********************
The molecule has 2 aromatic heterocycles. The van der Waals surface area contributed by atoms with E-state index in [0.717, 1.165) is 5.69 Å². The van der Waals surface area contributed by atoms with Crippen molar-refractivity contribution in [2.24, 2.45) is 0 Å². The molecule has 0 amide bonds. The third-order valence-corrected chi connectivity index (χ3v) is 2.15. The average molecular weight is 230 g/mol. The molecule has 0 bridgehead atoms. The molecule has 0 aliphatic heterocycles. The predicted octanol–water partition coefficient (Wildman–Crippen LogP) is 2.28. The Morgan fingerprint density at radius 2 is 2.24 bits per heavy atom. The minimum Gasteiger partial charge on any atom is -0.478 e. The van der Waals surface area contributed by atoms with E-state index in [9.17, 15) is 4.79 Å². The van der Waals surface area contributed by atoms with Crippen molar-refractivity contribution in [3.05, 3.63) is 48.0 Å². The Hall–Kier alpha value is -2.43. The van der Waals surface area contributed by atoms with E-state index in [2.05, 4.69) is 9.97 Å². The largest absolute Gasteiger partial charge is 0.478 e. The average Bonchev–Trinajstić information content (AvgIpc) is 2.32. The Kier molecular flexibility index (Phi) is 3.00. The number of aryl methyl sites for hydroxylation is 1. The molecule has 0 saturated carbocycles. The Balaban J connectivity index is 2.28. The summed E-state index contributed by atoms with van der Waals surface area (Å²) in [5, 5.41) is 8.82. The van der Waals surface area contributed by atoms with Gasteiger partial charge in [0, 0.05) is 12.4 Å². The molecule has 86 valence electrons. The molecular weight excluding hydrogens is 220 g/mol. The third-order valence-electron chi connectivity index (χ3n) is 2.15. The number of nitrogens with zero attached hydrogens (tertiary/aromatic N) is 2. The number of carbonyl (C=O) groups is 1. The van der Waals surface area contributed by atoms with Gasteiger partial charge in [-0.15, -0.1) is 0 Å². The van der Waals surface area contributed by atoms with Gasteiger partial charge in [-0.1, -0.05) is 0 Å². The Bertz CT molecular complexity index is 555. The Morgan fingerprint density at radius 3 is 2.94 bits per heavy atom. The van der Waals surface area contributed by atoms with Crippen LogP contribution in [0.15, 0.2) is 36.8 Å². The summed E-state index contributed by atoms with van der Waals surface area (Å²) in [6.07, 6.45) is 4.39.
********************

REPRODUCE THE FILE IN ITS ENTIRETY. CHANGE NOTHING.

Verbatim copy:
The molecule has 2 aromatic heterocycles. The van der Waals surface area contributed by atoms with E-state index in [0.717, 1.165) is 5.69 Å². The van der Waals surface area contributed by atoms with Crippen molar-refractivity contribution in [2.24, 2.45) is 0 Å². The molecule has 0 amide bonds. The third-order valence-corrected chi connectivity index (χ3v) is 2.15. The average molecular weight is 230 g/mol. The molecule has 0 bridgehead atoms. The molecule has 0 aliphatic heterocycles. The predicted octanol–water partition coefficient (Wildman–Crippen LogP) is 2.28. The Morgan fingerprint density at radius 2 is 2.24 bits per heavy atom. The minimum Gasteiger partial charge on any atom is -0.478 e. The van der Waals surface area contributed by atoms with E-state index in [9.17, 15) is 4.79 Å². The van der Waals surface area contributed by atoms with Crippen molar-refractivity contribution in [3.05, 3.63) is 48.0 Å². The Hall–Kier alpha value is -2.43. The van der Waals surface area contributed by atoms with E-state index in [2.05, 4.69) is 9.97 Å². The largest absolute Gasteiger partial charge is 0.478 e. The average Bonchev–Trinajstić information content (AvgIpc) is 2.32. The Kier molecular flexibility index (Phi) is 3.00. The number of aryl methyl sites for hydroxylation is 1. The molecule has 0 saturated carbocycles. The Balaban J connectivity index is 2.28. The summed E-state index contributed by atoms with van der Waals surface area (Å²) in [5, 5.41) is 8.82. The van der Waals surface area contributed by atoms with Gasteiger partial charge in [0, 0.05) is 12.4 Å². The molecule has 86 valence electrons. The molecular weight excluding hydrogens is 220 g/mol. The third-order valence-electron chi connectivity index (χ3n) is 2.15. The number of nitrogens with zero attached hydrogens (tertiary/aromatic N) is 2. The number of carbonyl (C=O) groups is 1. The van der Waals surface area contributed by atoms with Gasteiger partial charge in [-0.15, -0.1) is 0 Å². The van der Waals surface area contributed by atoms with Gasteiger partial charge in [-0.1, -0.05) is 0 Å². The Bertz CT molecular complexity index is 555. The Morgan fingerprint density at radius 3 is 2.94 bits per heavy atom. The van der Waals surface area contributed by atoms with Crippen LogP contribution in [0.15, 0.2) is 36.8 Å². The summed E-state index contributed by atoms with van der Waals surface area (Å²) in [6.07, 6.45) is 4.39.